Basically, patches are run during the database migration step, during bench migrate if you will. We can use patches to silently carry out some process on or fix our site data.

Writing The Patch

Patches in Frappe Framework are basically Python functions that you can write anywhere inside your app. Here are the steps needed to write a patch to fix the ebook routes:

  1. Create a new Python file inside doctype/ebook/patches directory (you can place this file wherever you like inside your app, but this is a good convention) and name it whatever you feel describes what the patch does. I will name it fix_route.py, because it will fix the routes.
  2. Define a function named execute in this file. The function MUST be called execute. The contents of the file are:
import frappe
from frappe.website.utils import cleanup_page_name

def execute():
    # Fetch all the book records
    ebooks = frappe.get_all("eBook", pluck="name")

    for ebook_name in ebooks:
        # Update and set the route
        updated_route = f"store/ebook/{cleanup_page_name(ebook_name)}"

        frappe.db.set_value("eBook", ebook_name, "route", updated_route)
  1. Next, we will add this patch to our app's star_ebook_store/patches.txt file:
star_ebook_store.star_ebook_store.doctype.ebook.patches.fix_route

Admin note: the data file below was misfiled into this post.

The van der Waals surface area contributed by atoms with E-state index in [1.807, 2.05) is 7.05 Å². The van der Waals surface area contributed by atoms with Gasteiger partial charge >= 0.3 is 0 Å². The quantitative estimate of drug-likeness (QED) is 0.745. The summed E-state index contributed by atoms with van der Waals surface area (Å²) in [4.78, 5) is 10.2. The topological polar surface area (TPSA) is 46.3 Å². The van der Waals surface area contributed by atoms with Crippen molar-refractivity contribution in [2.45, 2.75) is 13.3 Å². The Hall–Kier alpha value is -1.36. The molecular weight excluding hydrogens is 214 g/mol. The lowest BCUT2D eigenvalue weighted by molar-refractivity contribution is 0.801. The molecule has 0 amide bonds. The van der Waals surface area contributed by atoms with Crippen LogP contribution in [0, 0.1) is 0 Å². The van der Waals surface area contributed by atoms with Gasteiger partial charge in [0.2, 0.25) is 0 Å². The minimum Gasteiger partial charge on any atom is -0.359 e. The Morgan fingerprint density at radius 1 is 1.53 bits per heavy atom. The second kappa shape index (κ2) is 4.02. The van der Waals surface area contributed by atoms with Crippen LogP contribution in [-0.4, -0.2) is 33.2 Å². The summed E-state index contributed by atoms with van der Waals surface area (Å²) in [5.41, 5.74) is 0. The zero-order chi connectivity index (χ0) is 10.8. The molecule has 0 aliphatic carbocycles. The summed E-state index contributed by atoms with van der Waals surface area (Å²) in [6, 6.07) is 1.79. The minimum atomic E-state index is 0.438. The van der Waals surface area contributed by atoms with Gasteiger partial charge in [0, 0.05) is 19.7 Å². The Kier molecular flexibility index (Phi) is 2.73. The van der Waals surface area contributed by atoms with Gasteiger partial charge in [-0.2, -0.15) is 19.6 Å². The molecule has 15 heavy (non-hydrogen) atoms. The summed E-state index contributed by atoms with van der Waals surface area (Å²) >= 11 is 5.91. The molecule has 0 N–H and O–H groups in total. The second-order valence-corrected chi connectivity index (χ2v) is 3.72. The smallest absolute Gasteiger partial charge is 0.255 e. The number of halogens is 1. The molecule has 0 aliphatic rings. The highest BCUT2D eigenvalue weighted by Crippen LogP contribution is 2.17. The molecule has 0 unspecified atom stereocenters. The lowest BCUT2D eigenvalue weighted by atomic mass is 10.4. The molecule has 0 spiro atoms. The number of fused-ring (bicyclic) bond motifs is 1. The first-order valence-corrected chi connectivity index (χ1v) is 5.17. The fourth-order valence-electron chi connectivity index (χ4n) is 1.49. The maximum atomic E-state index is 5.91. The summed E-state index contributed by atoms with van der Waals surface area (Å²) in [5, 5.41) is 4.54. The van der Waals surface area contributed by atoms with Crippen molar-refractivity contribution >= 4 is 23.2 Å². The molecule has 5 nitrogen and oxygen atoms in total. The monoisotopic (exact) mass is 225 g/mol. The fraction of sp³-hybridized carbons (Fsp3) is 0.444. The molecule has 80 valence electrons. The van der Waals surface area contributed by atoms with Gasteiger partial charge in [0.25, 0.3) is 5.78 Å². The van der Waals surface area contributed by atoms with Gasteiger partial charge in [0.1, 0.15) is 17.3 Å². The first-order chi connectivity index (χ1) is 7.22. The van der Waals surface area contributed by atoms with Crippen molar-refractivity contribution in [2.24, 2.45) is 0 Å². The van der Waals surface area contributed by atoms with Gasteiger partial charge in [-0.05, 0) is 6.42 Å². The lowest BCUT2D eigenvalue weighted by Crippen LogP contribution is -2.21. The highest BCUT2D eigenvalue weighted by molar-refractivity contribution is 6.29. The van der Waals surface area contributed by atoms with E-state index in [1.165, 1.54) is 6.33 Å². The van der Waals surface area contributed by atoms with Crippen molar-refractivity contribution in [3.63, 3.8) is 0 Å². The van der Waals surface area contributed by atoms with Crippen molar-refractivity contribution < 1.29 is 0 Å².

Go ahead and run the migrate command now:

$ bench --site booker.localhost migrate

The patch will now be executed and the routes should be fixed now. Off to a new problem!

Fixing The Sales Count

Let's fix this:

Now, there are two approaches to get this working:

  1. A separate database call to get the sales counts and then joining the data with the ebook details.
  2. A single SQL query which joins the tables required to get all the data at once.

Sit tight, things are about to get a little tense 😉

Let me open the mariadb (mysql client) console and try to figure out the query we need to run.

To open your site's MariaDB console, run:

$ bench --site <site-name> mariadb

To get the number of sales for each eBook, we can run the below SQL query:

SELECT ebook, count(ebook) 
FROM `tabeBook Order` 
WHERE status = "Delivered"
GROUP BY ebook;

It produces the following result:

+----------------------------+--------------+
| ebook                      | count(ebook) |
+----------------------------+--------------+
| Never Split The Difference |            4 |
+----------------------------+--------------+
1 row in set (0.00 sec)

Now, we can either use a subquery or join the eBook and eBook Order tables to get the purchase count along with eBook information. I am going to go with a join here:

SELECT b.name, b.cover_image, b.route, a.full_name, count(o.name)  AS sales_count
FROM `tabeBook` as b 
JOIN `tabAuthor` as a 
    ON b.author = a.name 
JOIN `tabeBook Order` as o 
    ON o.ebook = b.name 
WHERE o.status = "Delivered" 
GROUP BY b.name
ORDER BY b.creation;

The above query produces the output similar to below:

+----------------------------+-----------------------------------------------------+----------------------------------------+------------+-------------+